Security risks have grown dramatically for Internet
service providers because entire infrastructures are based on
open standards systems. As a result, ISPs need to be able to quickly
and accurately detect unauthorized changes and respond accordingly,
in order to maximize security and minimize downtime.
Intrusion Detection Systems (IDS) remain relatively
youthful, but in terms of development they are growing at an extraordinary
Generally speaking, there are four different categories
of intrusion detection systems—network instruction detection,
system integrity verifiers, log file monitors, and deception systems.
Network intrusion detection systems (NIDS) monitor
packets traversing the system in an attempt to discover anomalies,
indicating that an intruder trying to break into a system, or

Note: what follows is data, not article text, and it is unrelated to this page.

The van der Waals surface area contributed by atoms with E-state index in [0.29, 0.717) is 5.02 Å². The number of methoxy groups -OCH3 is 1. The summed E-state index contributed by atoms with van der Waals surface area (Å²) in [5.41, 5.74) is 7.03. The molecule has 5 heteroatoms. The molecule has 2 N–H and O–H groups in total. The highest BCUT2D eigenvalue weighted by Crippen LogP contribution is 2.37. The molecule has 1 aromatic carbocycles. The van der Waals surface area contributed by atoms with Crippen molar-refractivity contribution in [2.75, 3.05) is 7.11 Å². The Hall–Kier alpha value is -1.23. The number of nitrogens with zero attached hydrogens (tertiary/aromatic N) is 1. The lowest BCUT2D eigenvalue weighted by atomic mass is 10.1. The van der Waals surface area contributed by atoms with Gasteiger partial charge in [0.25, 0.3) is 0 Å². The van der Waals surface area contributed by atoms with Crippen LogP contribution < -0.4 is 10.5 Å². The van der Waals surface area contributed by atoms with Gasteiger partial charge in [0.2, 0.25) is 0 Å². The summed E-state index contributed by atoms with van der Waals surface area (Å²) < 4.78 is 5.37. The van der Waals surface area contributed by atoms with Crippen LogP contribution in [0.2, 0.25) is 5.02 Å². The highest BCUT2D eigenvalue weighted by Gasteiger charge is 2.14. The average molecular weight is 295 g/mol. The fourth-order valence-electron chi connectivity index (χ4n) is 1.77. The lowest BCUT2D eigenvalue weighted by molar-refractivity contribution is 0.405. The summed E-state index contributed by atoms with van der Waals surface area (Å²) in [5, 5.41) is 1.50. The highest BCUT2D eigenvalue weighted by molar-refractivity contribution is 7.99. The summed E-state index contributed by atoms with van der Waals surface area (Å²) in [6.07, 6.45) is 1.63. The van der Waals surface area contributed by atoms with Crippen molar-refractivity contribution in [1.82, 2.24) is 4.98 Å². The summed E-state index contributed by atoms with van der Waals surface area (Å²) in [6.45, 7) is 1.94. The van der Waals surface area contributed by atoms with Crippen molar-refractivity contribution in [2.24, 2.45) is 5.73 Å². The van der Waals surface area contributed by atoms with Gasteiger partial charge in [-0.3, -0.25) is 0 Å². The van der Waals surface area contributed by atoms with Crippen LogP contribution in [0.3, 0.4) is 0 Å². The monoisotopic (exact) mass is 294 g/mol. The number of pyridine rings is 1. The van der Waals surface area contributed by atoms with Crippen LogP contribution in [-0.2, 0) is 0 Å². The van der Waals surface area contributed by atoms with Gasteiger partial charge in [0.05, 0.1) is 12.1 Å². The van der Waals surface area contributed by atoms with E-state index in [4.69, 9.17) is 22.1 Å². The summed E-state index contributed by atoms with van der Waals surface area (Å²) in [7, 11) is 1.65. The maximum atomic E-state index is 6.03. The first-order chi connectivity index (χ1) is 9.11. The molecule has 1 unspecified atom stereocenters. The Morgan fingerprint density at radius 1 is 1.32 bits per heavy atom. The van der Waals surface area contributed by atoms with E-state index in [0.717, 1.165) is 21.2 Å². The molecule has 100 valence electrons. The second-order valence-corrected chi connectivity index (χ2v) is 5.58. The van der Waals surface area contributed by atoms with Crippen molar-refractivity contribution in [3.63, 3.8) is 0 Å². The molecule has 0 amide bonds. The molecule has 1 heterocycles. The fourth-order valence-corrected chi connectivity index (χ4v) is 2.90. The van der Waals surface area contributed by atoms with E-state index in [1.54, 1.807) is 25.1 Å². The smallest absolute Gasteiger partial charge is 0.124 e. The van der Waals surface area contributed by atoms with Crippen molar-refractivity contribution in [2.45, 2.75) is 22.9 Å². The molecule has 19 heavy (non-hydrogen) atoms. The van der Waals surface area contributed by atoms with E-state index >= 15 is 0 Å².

worse—launch a distributed denial of service (DDoS) attack.
NIDSs look for frequent connection requests to different ports
to reveal port scans.
System integrity verifiers (SIV) monitor system
files in an attempt to discover when an intruder changes the files—leaving
behind a backdoor. A SIV may be capable of detecting changes in
critical files, but these systems usually don't generate real-time
alerts to network intruders.
Log file monitors (LFM) simply monitor log files
generated across network services. LFMs also look for patterns
and anomalies in log files that suggest an intruder is attacking
The sole purpose of a deception system—known
in the industry as decoys, fly traps and honeypots—is to
lure an unsuspecting intruder into a network through well-known
security holes and trap the intruder.
Whether you need a simple intrusion alert system
and network anomaly reports, or need to defend your network against
DDoS attacks, smurfing, ping floods and the like, it's a imperative
that you prepare a line of defense today or risk having your business
be exploited by some script kiddie tomorrow.